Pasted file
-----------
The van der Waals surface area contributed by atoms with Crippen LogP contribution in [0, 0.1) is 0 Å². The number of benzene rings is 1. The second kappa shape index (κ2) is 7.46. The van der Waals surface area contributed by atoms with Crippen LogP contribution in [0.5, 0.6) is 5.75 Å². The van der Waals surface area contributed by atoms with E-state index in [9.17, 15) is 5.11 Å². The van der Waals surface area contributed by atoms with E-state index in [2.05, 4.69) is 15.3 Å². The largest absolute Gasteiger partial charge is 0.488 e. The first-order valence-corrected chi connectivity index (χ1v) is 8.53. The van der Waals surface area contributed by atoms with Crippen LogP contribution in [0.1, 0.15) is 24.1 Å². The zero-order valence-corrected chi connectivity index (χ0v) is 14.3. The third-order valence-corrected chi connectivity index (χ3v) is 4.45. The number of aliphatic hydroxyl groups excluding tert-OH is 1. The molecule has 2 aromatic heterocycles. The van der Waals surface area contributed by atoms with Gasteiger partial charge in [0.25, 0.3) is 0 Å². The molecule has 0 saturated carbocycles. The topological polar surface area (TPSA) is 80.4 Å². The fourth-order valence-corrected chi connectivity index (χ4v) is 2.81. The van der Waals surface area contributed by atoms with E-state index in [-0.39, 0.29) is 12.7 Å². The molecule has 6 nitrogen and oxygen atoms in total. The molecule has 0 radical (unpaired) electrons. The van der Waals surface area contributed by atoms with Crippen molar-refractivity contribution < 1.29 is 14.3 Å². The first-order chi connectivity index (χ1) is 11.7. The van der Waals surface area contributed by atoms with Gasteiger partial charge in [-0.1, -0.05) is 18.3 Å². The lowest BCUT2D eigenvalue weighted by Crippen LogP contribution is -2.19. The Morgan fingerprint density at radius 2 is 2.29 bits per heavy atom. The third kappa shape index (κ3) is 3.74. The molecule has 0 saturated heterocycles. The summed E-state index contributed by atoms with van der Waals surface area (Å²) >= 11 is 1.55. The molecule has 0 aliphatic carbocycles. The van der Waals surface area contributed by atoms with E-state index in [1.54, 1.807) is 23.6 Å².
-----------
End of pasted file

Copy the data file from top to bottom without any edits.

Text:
The van der Waals surface area contributed by atoms with Crippen LogP contribution in [0, 0.1) is 0 Å². The number of benzene rings is 1. The second kappa shape index (κ2) is 7.46. The van der Waals surface area contributed by atoms with Crippen LogP contribution in [0.5, 0.6) is 5.75 Å². The van der Waals surface area contributed by atoms with E-state index in [9.17, 15) is 5.11 Å². The van der Waals surface area contributed by atoms with E-state index in [2.05, 4.69) is 15.3 Å². The largest absolute Gasteiger partial charge is 0.488 e. The first-order valence-corrected chi connectivity index (χ1v) is 8.53. The van der Waals surface area contributed by atoms with Crippen LogP contribution in [0.1, 0.15) is 24.1 Å². The zero-order valence-corrected chi connectivity index (χ0v) is 14.3. The third-order valence-corrected chi connectivity index (χ3v) is 4.45. The number of aliphatic hydroxyl groups excluding tert-OH is 1. The molecule has 2 aromatic heterocycles. The van der Waals surface area contributed by atoms with Gasteiger partial charge in [0.25, 0.3) is 0 Å². The molecule has 0 saturated carbocycles. The topological polar surface area (TPSA) is 80.4 Å². The fourth-order valence-corrected chi connectivity index (χ4v) is 2.81. The van der Waals surface area contributed by atoms with E-state index in [-0.39, 0.29) is 12.7 Å². The molecule has 6 nitrogen and oxygen atoms in total. The molecule has 0 radical (unpaired) electrons. The van der Waals surface area contributed by atoms with Crippen molar-refractivity contribution < 1.29 is 14.3 Å². The first-order chi connectivity index (χ1) is 11.7. The van der Waals surface area contributed by atoms with Gasteiger partial charge in [-0.1, -0.05) is 18.3 Å². The lowest BCUT2D eigenvalue weighted by Crippen LogP contribution is -2.19. The Morgan fingerprint density at radius 2 is 2.29 bits per heavy atom. The third kappa shape index (κ3) is 3.74. The molecule has 0 saturated heterocycles. The summed E-state index contributed by atoms with van der Waals surface area (Å²) >= 11 is 1.55. The molecule has 0 aliphatic carbocycles. The van der Waals surface area contributed by atoms with E-state index in [1.54, 1.807) is 23.6 Å².